Posts Tagged ‘Maintenance’

Fifth Annual HOA Forum a Hit

March 10, 2014

Saturday morning we hosted Vial Fotheringham’s fifth annual Spring Forum here in Boise. We’ve been doing these every year since we opened the office here. This year we had the most attendance ever: about ninety participants, I think. It was a good time. We had a lot of questions come up about SB 1310. We also discussed governing documents, managing HOA money, maintaining common area and common property, construction defects, vendor contracts, keeping common area secure, and document retention policies.

The firm will have slides available, and if you are looking for information for next year, it is easy to get on Vial’s email invitation list. Check here: http://www.vf-law.com/events/idaho for information about our free monthly training meetings, our Idaho binders, or about next year’s forum.

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I suspect we will be doing quite a bit of education work about the new fine law once SB 1310 becomes Idaho Code Section 55-115. Next week, we will be hosting some training sessions for managers and owners to get ready.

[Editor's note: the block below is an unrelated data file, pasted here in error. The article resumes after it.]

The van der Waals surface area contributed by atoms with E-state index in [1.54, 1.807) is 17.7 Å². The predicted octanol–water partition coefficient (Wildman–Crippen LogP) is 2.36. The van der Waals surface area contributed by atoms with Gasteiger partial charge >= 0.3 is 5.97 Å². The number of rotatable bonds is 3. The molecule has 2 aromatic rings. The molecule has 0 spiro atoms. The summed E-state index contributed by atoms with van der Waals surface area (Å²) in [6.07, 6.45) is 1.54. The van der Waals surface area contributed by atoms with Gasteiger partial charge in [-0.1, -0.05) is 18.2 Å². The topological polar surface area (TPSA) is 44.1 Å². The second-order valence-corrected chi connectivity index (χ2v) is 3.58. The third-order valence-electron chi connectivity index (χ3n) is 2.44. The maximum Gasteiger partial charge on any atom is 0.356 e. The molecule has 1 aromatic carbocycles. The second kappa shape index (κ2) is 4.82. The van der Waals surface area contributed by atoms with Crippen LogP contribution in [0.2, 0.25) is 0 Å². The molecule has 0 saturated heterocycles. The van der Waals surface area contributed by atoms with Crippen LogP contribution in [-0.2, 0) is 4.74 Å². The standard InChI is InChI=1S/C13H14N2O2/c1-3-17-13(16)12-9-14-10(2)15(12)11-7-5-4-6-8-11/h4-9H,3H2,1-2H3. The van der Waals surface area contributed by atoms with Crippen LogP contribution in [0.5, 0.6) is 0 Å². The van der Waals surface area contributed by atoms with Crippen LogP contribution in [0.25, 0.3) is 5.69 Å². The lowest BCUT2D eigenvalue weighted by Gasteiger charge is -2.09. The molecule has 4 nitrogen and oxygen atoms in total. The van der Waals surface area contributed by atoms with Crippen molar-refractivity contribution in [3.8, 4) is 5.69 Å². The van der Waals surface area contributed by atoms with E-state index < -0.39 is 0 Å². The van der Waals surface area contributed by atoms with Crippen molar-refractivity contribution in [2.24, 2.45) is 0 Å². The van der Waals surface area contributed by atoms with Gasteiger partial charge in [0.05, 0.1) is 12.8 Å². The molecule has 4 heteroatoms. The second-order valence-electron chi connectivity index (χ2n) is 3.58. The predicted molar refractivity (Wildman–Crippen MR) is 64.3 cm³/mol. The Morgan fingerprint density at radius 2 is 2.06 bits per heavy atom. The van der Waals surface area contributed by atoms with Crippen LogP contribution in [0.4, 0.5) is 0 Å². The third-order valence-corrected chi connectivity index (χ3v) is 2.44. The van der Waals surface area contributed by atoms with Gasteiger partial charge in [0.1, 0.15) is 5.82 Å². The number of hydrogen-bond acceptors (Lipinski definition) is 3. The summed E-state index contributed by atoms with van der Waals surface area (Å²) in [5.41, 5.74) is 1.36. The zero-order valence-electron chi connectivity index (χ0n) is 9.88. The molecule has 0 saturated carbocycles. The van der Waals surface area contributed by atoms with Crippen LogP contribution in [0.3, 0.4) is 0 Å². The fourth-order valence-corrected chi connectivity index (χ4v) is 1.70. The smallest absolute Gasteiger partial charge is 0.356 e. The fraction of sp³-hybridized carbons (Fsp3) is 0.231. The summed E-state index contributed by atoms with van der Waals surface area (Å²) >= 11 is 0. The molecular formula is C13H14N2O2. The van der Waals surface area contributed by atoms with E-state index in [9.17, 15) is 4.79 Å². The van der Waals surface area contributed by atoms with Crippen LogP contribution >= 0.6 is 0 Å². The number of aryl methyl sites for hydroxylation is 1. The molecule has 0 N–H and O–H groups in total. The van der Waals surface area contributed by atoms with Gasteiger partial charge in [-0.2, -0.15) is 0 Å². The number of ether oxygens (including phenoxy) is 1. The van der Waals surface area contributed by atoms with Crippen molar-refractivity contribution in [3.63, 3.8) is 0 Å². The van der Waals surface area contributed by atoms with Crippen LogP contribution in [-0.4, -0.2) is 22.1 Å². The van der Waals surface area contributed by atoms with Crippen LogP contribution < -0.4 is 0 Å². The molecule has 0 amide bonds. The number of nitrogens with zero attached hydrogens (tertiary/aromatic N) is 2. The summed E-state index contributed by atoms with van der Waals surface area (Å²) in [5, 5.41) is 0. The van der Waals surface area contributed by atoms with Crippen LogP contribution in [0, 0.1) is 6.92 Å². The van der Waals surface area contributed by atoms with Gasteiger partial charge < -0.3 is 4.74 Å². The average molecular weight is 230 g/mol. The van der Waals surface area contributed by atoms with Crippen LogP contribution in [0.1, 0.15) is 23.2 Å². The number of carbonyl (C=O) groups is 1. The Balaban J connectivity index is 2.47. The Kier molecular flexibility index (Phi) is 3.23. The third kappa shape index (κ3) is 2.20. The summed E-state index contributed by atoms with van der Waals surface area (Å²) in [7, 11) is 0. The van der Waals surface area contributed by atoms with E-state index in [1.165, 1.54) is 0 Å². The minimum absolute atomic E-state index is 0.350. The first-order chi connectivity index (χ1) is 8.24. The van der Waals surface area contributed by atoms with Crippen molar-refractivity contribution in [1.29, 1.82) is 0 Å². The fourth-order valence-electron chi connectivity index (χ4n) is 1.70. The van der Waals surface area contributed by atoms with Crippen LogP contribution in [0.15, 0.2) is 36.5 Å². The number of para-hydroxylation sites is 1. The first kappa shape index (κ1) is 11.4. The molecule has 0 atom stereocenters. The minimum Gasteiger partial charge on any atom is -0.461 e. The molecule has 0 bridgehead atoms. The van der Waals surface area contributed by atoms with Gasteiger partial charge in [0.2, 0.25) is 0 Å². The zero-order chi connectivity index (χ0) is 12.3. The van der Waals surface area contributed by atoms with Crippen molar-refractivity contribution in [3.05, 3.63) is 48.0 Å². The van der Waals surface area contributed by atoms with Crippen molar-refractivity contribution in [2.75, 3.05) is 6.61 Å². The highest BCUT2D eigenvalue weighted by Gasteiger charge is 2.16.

Why Did It Have To Be Snakes?

October 2, 2012

Some association problems are just more attention-grabbing than others.  This Texas HOA is dealing with an invasion of hundreds of rattlesnakes.  According to some owners, there is common area that is maintained by the association that is attracting mice and rabbits and other rattler food.

While the association may be mowing the area, or undertaking other regular maintenance, by getting the media involved, the owners are successfully raising a question as to whether that maintenance is sufficient.  Allegations of hundreds of rattlers certainly gets media attention.

In any event, Mr. Jackson (and Dr. Jones) would not approve.

 

I could see a similar problem arising here in Idaho.  But it probably wouldn’t be snakes.  Perhaps if the clubhouse trash were not cleared regularly, some communities would face an invasion of bears.  The association board has some discretion by law to decide how much maintenance the HOA can afford.   Reporting dangerous animals (if true) might be a good way to challenge that discretion.